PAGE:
I agree with you on "Mastermind" for sure, although we've previously also discussed the "like clockwork, dominoes cascading in a line" mixed metaphor being… disappointing. I think it's the first time she's really addressed her obsession with being a scheming schemer in a song before? I love it — it's kind of like the truest part of the "Blank Space" character. And I appreciate the incorporation of the word "Machiavellian"!

I feel like this is the first Taylor rollout in memory that I haven't really paid attention to? Which is extra funny now that I work in music media. But Reels? TikToks? I'm too old for this shit! And as much as I love a little lyric preview, a lot of the ones here are, again, not the greatest to highlight. At best, a lot of these lines could be punched up a bit; at worst, it's, like you said, cringeworthy. Ironically, a lot of the critical reception I've seen so far has been harping on this album being a "cooler" sound for Taylor — which I both agree and disagree with. In addition to the icier tones and textures, she definitely sounds more self-assured than ever, but it's sometimes to her detriment. I really love the '70s basement aesthetic of the visuals though. What about you?

Alex: I've found the rollout frustrating. A whole series of TikTok videos announcing one song title at a time? Teasers and countdowns that lead up to merch drops? Who cares! I guess the only good part is that she hyped up her album without actually releasing a single, so that the sound of the album comes as a surprise. The aesthetic is pretty cool, but doesn't really fit the music — which isn't necessarily a bad thing.

I guess I don't fully see how the songs connect to the idea of "13 sleepless nights scattered throughout my life," since only a couple of them really paint a scene, and the overall sound doesn't really have the intimacy I might expect from a late-night confessional. But again, it's fine if the branding doesn't entirely fit the music, so long as the songs are good. (See: Lover.)

Megan: Oh god, the Lover branding. My Little Pony vibes.

Alex: With that precedent: Midnights has a pretty cool album cover! Plus it's easily memeable, which is a bigtime Drake trick.

Megan: Yeah, the Guy Fieri one is pretty good.

It's interesting because I feel like the more listens I get in, the more apparent it's becoming that certain songs could maybe be attributed to different album cycle eras. Like I said, "Would've, Could've, Should've" probably resurfaced with the demos for Red (Taylor's Version). Meanwhile, the stuttering "Maroon" and its lyric about dancing shoeless in New York are very Lover, while "Lavender Haze" feels firmly planted in reputation with the fixation on what other people are saying. On that note, I'm into "Lavender Haze"!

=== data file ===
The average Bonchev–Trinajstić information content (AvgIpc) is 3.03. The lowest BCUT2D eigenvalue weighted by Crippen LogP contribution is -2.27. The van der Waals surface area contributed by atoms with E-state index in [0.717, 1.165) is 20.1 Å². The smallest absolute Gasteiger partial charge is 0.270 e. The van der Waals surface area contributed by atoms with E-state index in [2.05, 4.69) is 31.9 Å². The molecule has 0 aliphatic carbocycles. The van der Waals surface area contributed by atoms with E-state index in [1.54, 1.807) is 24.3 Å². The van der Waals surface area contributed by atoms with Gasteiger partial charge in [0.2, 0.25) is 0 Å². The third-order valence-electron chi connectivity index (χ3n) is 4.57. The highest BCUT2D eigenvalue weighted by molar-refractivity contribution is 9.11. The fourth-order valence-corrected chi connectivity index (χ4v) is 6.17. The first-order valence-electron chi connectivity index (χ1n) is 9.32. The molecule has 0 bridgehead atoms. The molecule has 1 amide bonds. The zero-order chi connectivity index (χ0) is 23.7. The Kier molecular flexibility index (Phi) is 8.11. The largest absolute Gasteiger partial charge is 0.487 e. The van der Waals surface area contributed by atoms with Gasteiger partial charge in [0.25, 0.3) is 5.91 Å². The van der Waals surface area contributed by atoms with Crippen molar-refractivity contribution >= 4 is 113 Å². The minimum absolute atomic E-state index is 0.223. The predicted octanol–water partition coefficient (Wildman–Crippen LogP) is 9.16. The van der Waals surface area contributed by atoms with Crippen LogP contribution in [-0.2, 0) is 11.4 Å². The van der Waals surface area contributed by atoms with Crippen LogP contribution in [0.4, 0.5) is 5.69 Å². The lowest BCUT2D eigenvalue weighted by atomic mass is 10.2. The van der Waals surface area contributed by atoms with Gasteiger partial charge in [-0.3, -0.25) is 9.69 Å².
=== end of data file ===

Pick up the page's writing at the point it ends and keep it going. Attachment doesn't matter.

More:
For the Fuck of It All

Alex: If anything here is reputation, it's "Vigilante Shit"!

Megan: Well obviously that too! For the record, I think there's some inherent vengeance in dressing in a way that makes you feel hot (I speak from experience). But wow, yeah, some of the lines on that one fall really short — "Don't get sad, get even." I appreciate her just putting "shit" right in a title, although that one's become kind of old hat for Taylor at this point.

Alex: She first sang "fuck" on her folkmore albums, but she really leans into it here. The way she enunciates (and repeats) "fuck" in "Maroon" is quite satisfying. And while snow on the beach is not particularly "weird and fucking beautiful," as we discussed, the f-bomb rolls off her tongue nicely. I think the swearing is more than just "tee hee hee, naughty" — it serves a purpose, and is part of an overall more blunt album from Taylor. She sings directly about her mythology ("Mastermind") and an eating disorder ("You're on Your Own, Kid"). So saying "fuck" a lot is all part of a more raw, uncensored lyrical perspective. There are some clumsy lines, but also some personally revealing ones

Megan: I remember some of the first Taylor swears and the faux outrage about her trying to seem edgy or something. I totally agree about these "fucks" being given (ha!) purposefully, although she does deliver them in such a casual way that it doesn't feel put on — like how when a prof who doesn't normally curse a ton is lecturing and throws one in for dramatic emphasis. However, they're effective to varying degrees; like, "Flexing like a goddamn acrobat" in "Karma" is... something else. That being said, that hook is one of the stronger ones.

Alex: That's a real fucking legacy to leave.